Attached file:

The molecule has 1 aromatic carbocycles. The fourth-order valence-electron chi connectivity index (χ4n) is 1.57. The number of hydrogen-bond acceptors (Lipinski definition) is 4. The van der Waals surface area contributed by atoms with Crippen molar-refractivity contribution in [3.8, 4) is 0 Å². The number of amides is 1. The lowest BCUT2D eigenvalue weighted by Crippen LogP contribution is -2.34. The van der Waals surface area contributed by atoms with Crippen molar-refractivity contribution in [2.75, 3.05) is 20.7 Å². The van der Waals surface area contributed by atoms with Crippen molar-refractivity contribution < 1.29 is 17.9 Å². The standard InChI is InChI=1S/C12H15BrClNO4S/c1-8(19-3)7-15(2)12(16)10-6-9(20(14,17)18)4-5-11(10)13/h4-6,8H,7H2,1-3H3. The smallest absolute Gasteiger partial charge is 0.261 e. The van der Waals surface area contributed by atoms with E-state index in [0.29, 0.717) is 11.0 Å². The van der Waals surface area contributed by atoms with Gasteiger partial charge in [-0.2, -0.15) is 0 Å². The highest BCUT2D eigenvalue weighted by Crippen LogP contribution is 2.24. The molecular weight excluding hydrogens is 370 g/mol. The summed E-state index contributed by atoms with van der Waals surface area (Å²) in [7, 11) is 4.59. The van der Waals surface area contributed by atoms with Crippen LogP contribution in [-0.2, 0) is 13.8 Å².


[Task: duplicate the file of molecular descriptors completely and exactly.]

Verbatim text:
The molecule has 1 aromatic carbocycles. The fourth-order valence-electron chi connectivity index (χ4n) is 1.57. The number of hydrogen-bond acceptors (Lipinski definition) is 4. The van der Waals surface area contributed by atoms with Crippen molar-refractivity contribution in [3.8, 4) is 0 Å². The number of amides is 1. The lowest BCUT2D eigenvalue weighted by Crippen LogP contribution is -2.34. The van der Waals surface area contributed by atoms with Crippen molar-refractivity contribution in [2.75, 3.05) is 20.7 Å². The van der Waals surface area contributed by atoms with Crippen molar-refractivity contribution < 1.29 is 17.9 Å². The standard InChI is InChI=1S/C12H15BrClNO4S/c1-8(19-3)7-15(2)12(16)10-6-9(20(14,17)18)4-5-11(10)13/h4-6,8H,7H2,1-3H3. The smallest absolute Gasteiger partial charge is 0.261 e. The van der Waals surface area contributed by atoms with E-state index in [0.29, 0.717) is 11.0 Å². The van der Waals surface area contributed by atoms with Gasteiger partial charge in [-0.2, -0.15) is 0 Å². The highest BCUT2D eigenvalue weighted by Crippen LogP contribution is 2.24. The molecular weight excluding hydrogens is 370 g/mol. The summed E-state index contributed by atoms with van der Waals surface area (Å²) in [7, 11) is 4.59. The van der Waals surface area contributed by atoms with Crippen LogP contribution in [-0.2, 0) is 13.8 Å².